Did you expect to experience success so quickly?
Bono: I had a very short and similar successful experience more than 10 years ago, and I felt that I was really not far from a rock star. But then I never felt it again.
三鬼: I feel embarrassed to have such illusions. From the bottom of my heart I still don’t believe it’s true.
In your first year of performing you were referred to as ‘local garage superstars’ and even did a photoshoot in Vogue China with Liu (above). How was this experience for you?
Bono: Superstar? It’s inexplicable. Even Vogue China had less appeal to most of the audience at the time, except for people in the fashion circle, but these people basically didn’t watch the rock scene and weren’t our fans; they only knew that there was no rock. There was also no fashion at the time. It was strange.
If you could do another Vogue China shoot again with anyone, who would you choose and why?
Bono: A young female who really likes rock and roll, definitely someone who meets this criteria!
三鬼: I’d love to do a shoot with Athena Chu 朱茵 in the future.
In 2012, you were the first Chinese band to perform in Mongolia at a national concert opening for the national holiday of Naadam. How did it come about, and how did you all feel about the opportunity? Would you like to go back and perform there again?
Alon: It was planned by our manager at the time, Brian. A lot of interesting and exciting things happened then; they were unforgettable. I’d definitely be willing to go back; I believe it would be better this time around.
Bono: At that time, I didn’t know it was the Mongolian National Day live broadcast. During the first song on stage, the drumkit broke and several people came up to repair it. We could only play freehand to those in front of us, and we didn’t know what to say. The scene was very awkward.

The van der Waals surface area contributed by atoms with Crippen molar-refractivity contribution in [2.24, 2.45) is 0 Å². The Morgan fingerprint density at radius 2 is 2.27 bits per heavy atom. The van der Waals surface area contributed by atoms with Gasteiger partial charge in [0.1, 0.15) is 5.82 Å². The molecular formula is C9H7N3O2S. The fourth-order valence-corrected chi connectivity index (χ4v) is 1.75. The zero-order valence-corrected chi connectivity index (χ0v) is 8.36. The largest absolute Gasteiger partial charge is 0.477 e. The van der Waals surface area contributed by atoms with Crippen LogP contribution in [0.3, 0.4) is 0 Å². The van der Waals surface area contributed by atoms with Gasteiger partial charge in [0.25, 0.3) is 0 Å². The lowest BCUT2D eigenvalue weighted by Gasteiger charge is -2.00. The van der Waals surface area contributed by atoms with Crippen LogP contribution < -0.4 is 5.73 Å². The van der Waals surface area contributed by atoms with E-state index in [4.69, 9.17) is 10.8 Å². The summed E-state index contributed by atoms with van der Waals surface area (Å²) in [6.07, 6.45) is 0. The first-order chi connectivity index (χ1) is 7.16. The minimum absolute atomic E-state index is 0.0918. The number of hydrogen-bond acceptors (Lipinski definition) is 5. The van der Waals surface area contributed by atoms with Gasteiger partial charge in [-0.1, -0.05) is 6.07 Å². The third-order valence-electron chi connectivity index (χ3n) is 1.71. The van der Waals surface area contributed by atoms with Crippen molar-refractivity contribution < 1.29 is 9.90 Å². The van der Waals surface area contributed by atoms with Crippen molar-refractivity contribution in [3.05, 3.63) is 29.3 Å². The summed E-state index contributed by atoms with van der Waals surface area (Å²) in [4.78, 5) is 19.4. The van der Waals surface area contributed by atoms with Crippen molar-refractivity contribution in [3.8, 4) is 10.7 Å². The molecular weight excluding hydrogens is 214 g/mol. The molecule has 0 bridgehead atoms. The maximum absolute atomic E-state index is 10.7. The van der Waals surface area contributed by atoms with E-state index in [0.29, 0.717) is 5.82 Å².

There was also a Mongolian rap band who didn’t like Chinese people that were staring at us. When we finished the last song, the police surrounded us nervously, and then quickly took us away from the scene in a car. Thinking about it, I was a little scared. If there is another opportunity like this, I would still like to go there, but I’d need to know some things in advance and be more prepared next time.
三鬼: I wasn’t a part of the band then, but I worry I have a manner of someone looking for a fight, so I would be nervous to go.
Are there any other countries or areas in which you would like to perform?
Bono: North Korea.
三鬼: JAPAN! JAPAN! JAPAN!
You’ve taken a lot of breaks from the public eye – it seems almost every time you’re at the peak of popularity, you disappear! Where do you go during these breaks? What brings you back together?
Bono: Everything is uncontrollable. The band is more like a relationship between four people — we fall between love and hate, which is very troublesome because, without the constraints of interests, we can only resign ourselves to fate.
三鬼: I’d also like to know the answer to this!
Alon: Everyone was busy with their own careers for a while. The reason we keep returning though is because everyone loves it.
You first started playing together in 2005, and although you’ve taken small breaks, you are still creating and producing new music in 2020. To what do you attribute the longevity of the band, and how do you keep your music so fresh?
Bono: Let yourself fall into other things, and it’ll reflect in the music. Fall in love with young girls more, continue to drink a lot of wine and live like a child.
三鬼: We all have to work together tirelessly and shamelessly to keep moving forward.
Alon: Longevity is due to mutual understanding, complementary personalities and close musical tastes. Everyone also has a favorite style, which varies slightly, and helps us to create new things.
During your breaks, you’ve all started up your own successful side hustles – a fashion brand, additional bands, a name as an electro DJ and guitarist and even a photographer! Do you keep these going when you’re together too?
Bono: My independent designer brand has been suspended for the time being, but most importantly, at Shanghai Fashion Week in 2015, my band and I played music for my autumn and winter launch. I think Hedi Slimane and rock and roll fashion designers must envy me!
三鬼: I also work at Lezi Entertainment in the creative planning department.
Finally, what can we hope to look forward to for the rest of this year and next?
Bono: For the remaining few months of this year, I just want to keep writing new songs and recording and playing some fun shows. Hopefully next year will be our year of renewal.
三鬼: I look forward to doing more things with the band and all the fans getting to know me better.
Alon: Write more songs, record more songs and perform more.
All images courtesy of Banana Monkey